Published on: March 1, 2022
by Michael Sansolo
If anyone harbored doubts that at MNB we can find business lessons everywhere here, just revisit Kevin’s Monday video about a pro-Ukraine demonstration in Las Vegas. It makes a wonderful point and demonstrates that lessons these days come in endless ways and forms.
To be honest, I don’t have any special insights on the Russian invasion of Ukraine. I know nothing beyond what I see on television and Twitter. But from just those two places, I’m seeing clearly how the world has changed in a way that impacts us all.
A few nights back I was watching a meeting of the United Nations Security Council on the topic of the invasion and I was overwhelmed by a speech by the beset Ukrainian ambassador.
It wasn't just his moving words: "There is no purgatory for war criminals. They go straight to hell."
What got me was when he said to his Russian counterpart that he’d be happy to show him Russian President Putin’s just concluded speech, and he offered his iPhone to play the video. I’m too young to remember any UN debate over the Cuban missile crisis or the Berlin airlift, but I’m betting no one had a smartphone video to show back then.
(It should be noted that the US ambassador to the UN at the time, Adlai Stevenson, was pretty good with words, too. He started a speech there, addressing the Soviet delegate, Valerian Zorin, by saying, "I want to say to you, Mr. Zorin, that I do not have your talent for obfuscation, for distortion, for confusing language, and for doubletalk. And I must confess to you that I am glad that I do not!>. And later on, Stevenson memorably said, "Let me ask you one simple question: Do you, Ambassador Zorin, deny that the U.S.S.R. has placed and is placing medium- and intermediate-range missiles and sites in Cuba? Yes or no - don't wait for the translation - yes or no?")
Last week's UN debate made me think about a couple of things. First, it seems that Apple (or maybe it was Samsung) successfully invaded Ukraine and everywhere else, in ways Putin could only envy, and secondly that the world endlessly demonstrates how much technology has changed everything.
For a more informed view of this, consider what NY Times Columnist Thomas Friedman wrote this weekend:
"This is the first war that will be covered on TikTok by super-empowered individuals armed only with smartphones, so acts of brutality will be documented and broadcast worldwide without any editors or filters. On the first day of the war, we saw invading Russian tank units unexpectedly being exposed by Google maps, because Google wanted to alert drivers that the Russian armor was causing traffic jams."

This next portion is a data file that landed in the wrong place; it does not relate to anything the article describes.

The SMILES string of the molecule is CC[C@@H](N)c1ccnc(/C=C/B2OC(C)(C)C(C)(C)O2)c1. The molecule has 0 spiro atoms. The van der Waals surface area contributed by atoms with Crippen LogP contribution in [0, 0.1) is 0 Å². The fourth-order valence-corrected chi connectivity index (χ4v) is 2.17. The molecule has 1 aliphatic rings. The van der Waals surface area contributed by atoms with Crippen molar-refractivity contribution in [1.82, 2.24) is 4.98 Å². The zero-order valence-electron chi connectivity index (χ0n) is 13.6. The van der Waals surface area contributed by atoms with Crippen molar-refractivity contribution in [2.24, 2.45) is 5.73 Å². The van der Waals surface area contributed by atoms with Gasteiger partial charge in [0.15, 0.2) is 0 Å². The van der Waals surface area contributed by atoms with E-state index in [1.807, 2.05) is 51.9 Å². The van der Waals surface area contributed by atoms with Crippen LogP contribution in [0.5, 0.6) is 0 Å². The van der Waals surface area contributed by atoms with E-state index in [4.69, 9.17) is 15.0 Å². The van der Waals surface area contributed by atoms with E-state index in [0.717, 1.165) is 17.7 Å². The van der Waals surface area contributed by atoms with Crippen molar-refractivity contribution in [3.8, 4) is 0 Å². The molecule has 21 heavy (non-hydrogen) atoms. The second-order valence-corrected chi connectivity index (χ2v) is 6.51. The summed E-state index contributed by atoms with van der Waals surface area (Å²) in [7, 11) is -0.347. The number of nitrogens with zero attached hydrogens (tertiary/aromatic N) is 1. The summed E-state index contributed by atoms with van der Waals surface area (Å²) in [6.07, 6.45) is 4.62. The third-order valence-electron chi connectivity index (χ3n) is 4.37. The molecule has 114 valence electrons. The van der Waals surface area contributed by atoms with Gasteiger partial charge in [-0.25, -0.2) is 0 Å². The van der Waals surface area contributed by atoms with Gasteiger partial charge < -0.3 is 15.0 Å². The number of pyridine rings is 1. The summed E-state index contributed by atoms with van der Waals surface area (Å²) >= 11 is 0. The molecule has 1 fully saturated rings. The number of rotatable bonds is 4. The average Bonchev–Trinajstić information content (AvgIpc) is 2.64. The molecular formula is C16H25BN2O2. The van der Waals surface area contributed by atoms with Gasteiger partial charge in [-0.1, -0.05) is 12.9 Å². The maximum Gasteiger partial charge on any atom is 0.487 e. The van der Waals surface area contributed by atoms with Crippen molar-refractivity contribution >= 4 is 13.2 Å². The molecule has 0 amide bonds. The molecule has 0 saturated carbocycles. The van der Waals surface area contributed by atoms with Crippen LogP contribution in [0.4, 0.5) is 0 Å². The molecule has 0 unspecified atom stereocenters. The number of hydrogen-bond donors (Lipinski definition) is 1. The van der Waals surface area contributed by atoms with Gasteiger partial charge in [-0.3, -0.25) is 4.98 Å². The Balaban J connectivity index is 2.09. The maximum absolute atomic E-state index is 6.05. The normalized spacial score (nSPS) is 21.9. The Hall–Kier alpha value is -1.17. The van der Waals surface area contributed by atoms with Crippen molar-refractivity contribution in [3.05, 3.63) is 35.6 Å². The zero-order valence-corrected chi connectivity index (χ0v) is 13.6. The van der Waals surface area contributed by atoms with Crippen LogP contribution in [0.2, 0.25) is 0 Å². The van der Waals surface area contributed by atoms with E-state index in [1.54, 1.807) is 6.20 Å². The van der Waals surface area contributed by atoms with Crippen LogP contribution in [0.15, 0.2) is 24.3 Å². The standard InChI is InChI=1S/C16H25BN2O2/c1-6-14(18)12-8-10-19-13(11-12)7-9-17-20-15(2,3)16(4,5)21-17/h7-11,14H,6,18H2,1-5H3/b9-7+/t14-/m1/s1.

I’d argue the lesson in all of this is that we clearly live in a new world. Today, as shown by the footage from Ukraine, everyone is carrying a camera all the time. More than ever, any incident no matter how small or large can be recorded and possibly shared thousands if not millions of time with minimal effort. You need not be a photojournalist from the NY Times or CBS to have your shots gets worldwide attention.
Customer facing businesses need to absorb and share that lesson throughout their teams. No one ever wants a customer to have a bad experience, but in today’s world a nasty exchange between a deli clerk and a shopper will travel halfway around the world before anyone considers what actually happened or whether they should care.
Today, like it or not, we’re all in the public eye and need to behave that way (or at least try a little.)
One of my favorite chapters in "The Big Picture," the book Kevin and I co-authored about business lessons from the movies, is When Harry Met Sally and the famous scene in a New York City deli. (Are we allowed to say "simulated orgasm scene" on MNB?). If such an event ever happened in real life today, every smartphone in that restaurant would capture Meg Ryan’s histrionics and within days thousands of customers would be banging down the doors saying, “I’ll have what she’s having.” (If you don’t get that, watch the movie!)
Just remember, in today’s world someone is always watching (a line, by the way from Ocean’s 11) and everyone in every store, warehouse and office has to remember that.
Bravely or not, we are living in a new world.
Michael Sansolo can be reached via email at firstname.lastname@example.org.
His book, “THE BIG PICTURE: Essential Business Lessons From The Movies,” co-authored with Kevin Coupe, is available here.
And, his book "Business Rules!" is available from Amazon here.